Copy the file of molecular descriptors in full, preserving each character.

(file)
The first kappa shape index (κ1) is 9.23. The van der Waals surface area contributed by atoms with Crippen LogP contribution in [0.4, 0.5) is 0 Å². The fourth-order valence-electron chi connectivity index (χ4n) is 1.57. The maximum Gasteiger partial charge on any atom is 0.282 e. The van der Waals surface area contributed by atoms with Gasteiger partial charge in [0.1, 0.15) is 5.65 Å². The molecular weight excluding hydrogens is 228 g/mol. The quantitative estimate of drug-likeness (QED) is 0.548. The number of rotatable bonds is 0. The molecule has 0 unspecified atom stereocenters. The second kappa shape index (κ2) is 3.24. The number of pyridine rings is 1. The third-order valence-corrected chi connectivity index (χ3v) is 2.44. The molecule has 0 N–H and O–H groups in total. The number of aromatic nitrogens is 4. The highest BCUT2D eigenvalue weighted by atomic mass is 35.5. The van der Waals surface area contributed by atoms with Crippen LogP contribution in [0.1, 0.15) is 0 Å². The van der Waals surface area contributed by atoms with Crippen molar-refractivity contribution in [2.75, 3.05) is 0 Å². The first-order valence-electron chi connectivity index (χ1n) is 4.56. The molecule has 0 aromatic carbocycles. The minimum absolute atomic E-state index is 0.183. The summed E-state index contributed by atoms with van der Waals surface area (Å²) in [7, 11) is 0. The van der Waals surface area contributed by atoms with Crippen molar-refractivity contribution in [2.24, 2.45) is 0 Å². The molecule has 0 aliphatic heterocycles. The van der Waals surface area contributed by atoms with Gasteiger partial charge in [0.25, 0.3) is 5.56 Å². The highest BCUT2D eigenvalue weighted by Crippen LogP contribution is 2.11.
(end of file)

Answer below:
The first kappa shape index (κ1) is 9.23. The van der Waals surface area contributed by atoms with Crippen LogP contribution in [0.4, 0.5) is 0 Å². The fourth-order valence-electron chi connectivity index (χ4n) is 1.57. The maximum Gasteiger partial charge on any atom is 0.282 e. The van der Waals surface area contributed by atoms with Gasteiger partial charge in [0.1, 0.15) is 5.65 Å². The molecular weight excluding hydrogens is 228 g/mol. The quantitative estimate of drug-likeness (QED) is 0.548. The number of rotatable bonds is 0. The molecule has 0 unspecified atom stereocenters. The second kappa shape index (κ2) is 3.24. The number of pyridine rings is 1. The third-order valence-corrected chi connectivity index (χ3v) is 2.44. The molecule has 0 N–H and O–H groups in total. The number of aromatic nitrogens is 4. The highest BCUT2D eigenvalue weighted by atomic mass is 35.5. The van der Waals surface area contributed by atoms with Crippen LogP contribution in [0.1, 0.15) is 0 Å². The van der Waals surface area contributed by atoms with Crippen molar-refractivity contribution in [2.75, 3.05) is 0 Å². The first-order valence-electron chi connectivity index (χ1n) is 4.56. The molecule has 0 aromatic carbocycles. The minimum absolute atomic E-state index is 0.183. The summed E-state index contributed by atoms with van der Waals surface area (Å²) in [7, 11) is 0. The van der Waals surface area contributed by atoms with Crippen molar-refractivity contribution in [2.24, 2.45) is 0 Å². The molecule has 0 aliphatic heterocycles. The van der Waals surface area contributed by atoms with Gasteiger partial charge in [0.25, 0.3) is 5.56 Å². The highest BCUT2D eigenvalue weighted by Crippen LogP contribution is 2.11.